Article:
Here at home in the States, young ones are thinking about the Iraq war, which our government calls “nation building” and the Iraqis call the “American occupation.” There is no draft today, so young people in the U.S. are not forced by law to make life-altering moral decisions about the war in Iraq or any other military venture. They don’t have to ﬁght to prove to a doubting draft board that they are truly conscientious objectors. This is a good thing in many ways, as it frees them to pursue countless other means of making a contribution to society. On the other hand, being forced to take a personal moral position on war is not bad for the soul.
If today I was forced to make a decision about ﬁghting in Iraq, my position would be guided by the Tao Te Ching, the teachings of the Buddha, the writings of Thich Nhat Hanh and Pema Chodron, and by my personal experience of creating my own suffering and my own happiness. I would still choose to be a conscientious objector but at age sixty, I’m far less romantic and idealistic than I was at age twenty, far more able to see the shades of gray. I can see how situations can dictate personal ethics. I would, for instance, now state clearly to the draft board that I would protect my mother or any person from being raped or assaulted, by any
means possible, even if it meant losing my conscientious objector status. On the other hand, I’m far more conscious and careful today about protecting the life of spiders, ﬂies, ants, and worms than I was in my late teens and early twenties.
Though I don’t have children of my own, I do have a young nephew who has decided to enlist in the Marines as soon as he graduates from high school next year. David’s decision does not embarrass or anger me. He will never have to recall a searing glare from me. But I do feel that he is far too young to make a mature decision about participating in a war and I’m at a loss on how to help him understand the lifelong emotional ramiﬁcations of that action.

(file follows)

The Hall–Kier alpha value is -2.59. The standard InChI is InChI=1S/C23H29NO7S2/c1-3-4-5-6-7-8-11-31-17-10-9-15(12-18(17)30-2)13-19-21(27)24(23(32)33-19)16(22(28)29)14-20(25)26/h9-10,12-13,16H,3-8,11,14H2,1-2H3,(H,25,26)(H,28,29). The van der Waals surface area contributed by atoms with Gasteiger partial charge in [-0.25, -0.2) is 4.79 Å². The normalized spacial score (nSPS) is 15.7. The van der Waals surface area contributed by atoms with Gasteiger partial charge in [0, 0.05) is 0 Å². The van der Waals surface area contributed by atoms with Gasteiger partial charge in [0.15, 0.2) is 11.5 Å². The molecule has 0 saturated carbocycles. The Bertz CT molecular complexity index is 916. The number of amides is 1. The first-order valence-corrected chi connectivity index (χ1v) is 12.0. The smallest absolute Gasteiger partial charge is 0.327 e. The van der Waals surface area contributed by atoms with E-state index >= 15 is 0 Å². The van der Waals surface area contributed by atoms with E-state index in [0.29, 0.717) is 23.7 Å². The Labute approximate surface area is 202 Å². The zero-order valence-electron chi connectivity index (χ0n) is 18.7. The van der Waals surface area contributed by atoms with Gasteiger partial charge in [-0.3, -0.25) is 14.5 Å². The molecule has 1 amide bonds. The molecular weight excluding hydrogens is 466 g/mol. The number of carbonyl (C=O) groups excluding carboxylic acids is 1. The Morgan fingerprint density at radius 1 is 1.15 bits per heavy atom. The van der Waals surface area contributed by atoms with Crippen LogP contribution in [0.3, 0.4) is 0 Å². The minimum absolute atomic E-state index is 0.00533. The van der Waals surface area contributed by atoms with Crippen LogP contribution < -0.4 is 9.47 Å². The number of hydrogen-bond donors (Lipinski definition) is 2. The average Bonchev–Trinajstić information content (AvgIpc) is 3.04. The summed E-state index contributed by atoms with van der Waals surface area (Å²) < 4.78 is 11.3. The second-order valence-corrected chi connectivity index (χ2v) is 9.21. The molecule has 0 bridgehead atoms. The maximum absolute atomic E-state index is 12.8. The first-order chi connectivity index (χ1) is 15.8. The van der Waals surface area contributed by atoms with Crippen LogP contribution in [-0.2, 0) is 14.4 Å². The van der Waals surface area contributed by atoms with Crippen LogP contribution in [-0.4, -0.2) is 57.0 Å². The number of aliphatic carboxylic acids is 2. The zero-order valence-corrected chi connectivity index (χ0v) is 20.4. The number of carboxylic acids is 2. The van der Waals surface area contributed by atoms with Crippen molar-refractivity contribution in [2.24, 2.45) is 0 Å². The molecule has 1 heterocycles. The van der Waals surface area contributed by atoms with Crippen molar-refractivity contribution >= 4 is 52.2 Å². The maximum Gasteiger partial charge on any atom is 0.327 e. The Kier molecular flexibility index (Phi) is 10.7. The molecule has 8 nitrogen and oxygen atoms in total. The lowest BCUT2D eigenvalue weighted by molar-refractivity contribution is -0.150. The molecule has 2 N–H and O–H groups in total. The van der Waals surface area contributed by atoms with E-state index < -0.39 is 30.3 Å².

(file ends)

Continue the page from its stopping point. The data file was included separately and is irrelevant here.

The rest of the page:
I don’t know how David feels about the prospect of going to Iraq, or what prompted his decision to become a Marine. We’re not that close. I do know that he’s really good at paint ball competition and that he imagines he will be very good with a gun. He’s the product of a single-parent household and he needs discipline, a college education, and a secure ﬁnancial future, like so many of his peers who enlist not to ﬁght in Iraq but to survive in the United States.
For whatever reason one decides to ﬁght or not ﬁght in a war, regardless of whether or not there is a draft, the effects of the choices we make in our youth will impact us profoundly for the rest of our lives. Forty years from now, when my nephew David visits the Middle East as a middle-aged tourist, he will undoubtedly be asked, “Is this your ﬁrst time in Iraq?” It’s my hope that his answer, and those of his generation, brings forth in him and in his questioner feelings of peace.
Brian McNaught is a best-selling author and a corporate diversity consultant on gay and transgender issues in the workplace. He and his spouse, Ray Struble,divide their time between Ft. Lauderdale, Florida, and Provincetown, Massachusetts.